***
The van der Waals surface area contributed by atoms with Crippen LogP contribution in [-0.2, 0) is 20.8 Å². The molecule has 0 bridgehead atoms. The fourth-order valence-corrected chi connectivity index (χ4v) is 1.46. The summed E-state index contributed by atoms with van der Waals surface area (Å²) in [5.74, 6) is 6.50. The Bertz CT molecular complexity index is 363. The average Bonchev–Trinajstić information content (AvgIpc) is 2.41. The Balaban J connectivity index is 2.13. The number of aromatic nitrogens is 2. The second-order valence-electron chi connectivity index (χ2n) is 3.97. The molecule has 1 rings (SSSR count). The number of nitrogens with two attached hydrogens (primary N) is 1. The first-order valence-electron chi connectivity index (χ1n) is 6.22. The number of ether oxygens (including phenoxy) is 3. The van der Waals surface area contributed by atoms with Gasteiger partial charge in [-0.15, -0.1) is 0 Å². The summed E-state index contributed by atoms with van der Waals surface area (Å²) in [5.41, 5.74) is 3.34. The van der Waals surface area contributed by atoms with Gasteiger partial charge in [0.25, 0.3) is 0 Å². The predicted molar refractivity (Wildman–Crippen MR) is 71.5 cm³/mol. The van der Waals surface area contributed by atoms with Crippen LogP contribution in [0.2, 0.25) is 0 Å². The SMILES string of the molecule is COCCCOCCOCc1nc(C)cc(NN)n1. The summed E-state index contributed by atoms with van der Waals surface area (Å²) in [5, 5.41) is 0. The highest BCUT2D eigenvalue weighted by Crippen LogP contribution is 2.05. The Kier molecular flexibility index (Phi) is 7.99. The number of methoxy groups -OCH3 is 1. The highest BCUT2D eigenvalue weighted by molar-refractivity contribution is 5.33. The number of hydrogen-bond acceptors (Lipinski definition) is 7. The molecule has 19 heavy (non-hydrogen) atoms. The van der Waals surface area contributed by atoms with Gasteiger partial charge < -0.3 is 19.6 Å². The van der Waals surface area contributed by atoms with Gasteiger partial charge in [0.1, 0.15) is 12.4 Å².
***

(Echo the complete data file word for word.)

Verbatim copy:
The van der Waals surface area contributed by atoms with Crippen LogP contribution in [-0.2, 0) is 20.8 Å². The molecule has 0 bridgehead atoms. The fourth-order valence-corrected chi connectivity index (χ4v) is 1.46. The summed E-state index contributed by atoms with van der Waals surface area (Å²) in [5.74, 6) is 6.50. The Bertz CT molecular complexity index is 363. The average Bonchev–Trinajstić information content (AvgIpc) is 2.41. The Balaban J connectivity index is 2.13. The number of aromatic nitrogens is 2. The second-order valence-electron chi connectivity index (χ2n) is 3.97. The molecule has 1 rings (SSSR count). The number of nitrogens with two attached hydrogens (primary N) is 1. The first-order valence-electron chi connectivity index (χ1n) is 6.22. The number of ether oxygens (including phenoxy) is 3. The van der Waals surface area contributed by atoms with Gasteiger partial charge in [-0.15, -0.1) is 0 Å². The summed E-state index contributed by atoms with van der Waals surface area (Å²) in [5.41, 5.74) is 3.34. The van der Waals surface area contributed by atoms with Gasteiger partial charge in [0.25, 0.3) is 0 Å². The predicted molar refractivity (Wildman–Crippen MR) is 71.5 cm³/mol. The van der Waals surface area contributed by atoms with Crippen LogP contribution in [0.2, 0.25) is 0 Å². The SMILES string of the molecule is COCCCOCCOCc1nc(C)cc(NN)n1. The summed E-state index contributed by atoms with van der Waals surface area (Å²) in [5, 5.41) is 0. The highest BCUT2D eigenvalue weighted by Crippen LogP contribution is 2.05. The Kier molecular flexibility index (Phi) is 7.99. The number of methoxy groups -OCH3 is 1. The highest BCUT2D eigenvalue weighted by molar-refractivity contribution is 5.33. The number of hydrogen-bond acceptors (Lipinski definition) is 7. The molecule has 19 heavy (non-hydrogen) atoms. The van der Waals surface area contributed by atoms with Gasteiger partial charge < -0.3 is 19.6 Å². The van der Waals surface area contributed by atoms with Gasteiger partial charge in [0.1, 0.15) is 12.4 Å².